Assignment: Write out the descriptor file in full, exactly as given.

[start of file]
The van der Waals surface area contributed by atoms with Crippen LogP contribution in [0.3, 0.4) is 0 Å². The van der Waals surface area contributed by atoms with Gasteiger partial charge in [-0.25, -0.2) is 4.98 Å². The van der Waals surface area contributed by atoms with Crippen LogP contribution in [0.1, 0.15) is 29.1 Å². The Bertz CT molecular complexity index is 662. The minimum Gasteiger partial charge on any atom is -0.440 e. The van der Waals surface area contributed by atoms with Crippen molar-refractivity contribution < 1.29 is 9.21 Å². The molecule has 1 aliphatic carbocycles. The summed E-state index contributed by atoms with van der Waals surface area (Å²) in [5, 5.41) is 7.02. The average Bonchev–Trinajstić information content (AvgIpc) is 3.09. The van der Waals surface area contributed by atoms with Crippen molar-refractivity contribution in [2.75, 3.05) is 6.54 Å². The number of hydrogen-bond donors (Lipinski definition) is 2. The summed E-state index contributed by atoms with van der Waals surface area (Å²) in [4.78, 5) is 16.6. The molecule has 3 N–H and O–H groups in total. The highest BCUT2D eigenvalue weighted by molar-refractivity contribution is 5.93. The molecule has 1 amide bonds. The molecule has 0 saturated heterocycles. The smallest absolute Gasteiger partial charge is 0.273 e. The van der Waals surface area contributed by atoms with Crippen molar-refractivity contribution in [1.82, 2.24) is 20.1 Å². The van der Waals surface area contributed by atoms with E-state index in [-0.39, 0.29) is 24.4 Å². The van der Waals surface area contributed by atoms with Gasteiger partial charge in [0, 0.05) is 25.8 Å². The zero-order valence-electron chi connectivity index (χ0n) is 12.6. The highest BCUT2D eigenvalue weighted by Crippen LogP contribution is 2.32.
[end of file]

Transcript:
The van der Waals surface area contributed by atoms with Crippen LogP contribution in [0.3, 0.4) is 0 Å². The van der Waals surface area contributed by atoms with Gasteiger partial charge in [-0.25, -0.2) is 4.98 Å². The van der Waals surface area contributed by atoms with Crippen LogP contribution in [0.1, 0.15) is 29.1 Å². The Bertz CT molecular complexity index is 662. The minimum Gasteiger partial charge on any atom is -0.440 e. The van der Waals surface area contributed by atoms with Crippen molar-refractivity contribution < 1.29 is 9.21 Å². The molecule has 1 aliphatic carbocycles. The summed E-state index contributed by atoms with van der Waals surface area (Å²) in [5, 5.41) is 7.02. The average Bonchev–Trinajstić information content (AvgIpc) is 3.09. The van der Waals surface area contributed by atoms with Crippen molar-refractivity contribution in [2.75, 3.05) is 6.54 Å². The number of hydrogen-bond donors (Lipinski definition) is 2. The summed E-state index contributed by atoms with van der Waals surface area (Å²) in [4.78, 5) is 16.6. The molecule has 3 N–H and O–H groups in total. The highest BCUT2D eigenvalue weighted by molar-refractivity contribution is 5.93. The molecule has 1 amide bonds. The molecule has 0 saturated heterocycles. The smallest absolute Gasteiger partial charge is 0.273 e. The van der Waals surface area contributed by atoms with Crippen molar-refractivity contribution in [1.82, 2.24) is 20.1 Å². The van der Waals surface area contributed by atoms with E-state index in [-0.39, 0.29) is 24.4 Å². The van der Waals surface area contributed by atoms with Gasteiger partial charge in [0, 0.05) is 25.8 Å². The zero-order valence-electron chi connectivity index (χ0n) is 12.6. The highest BCUT2D eigenvalue weighted by Crippen LogP contribution is 2.32.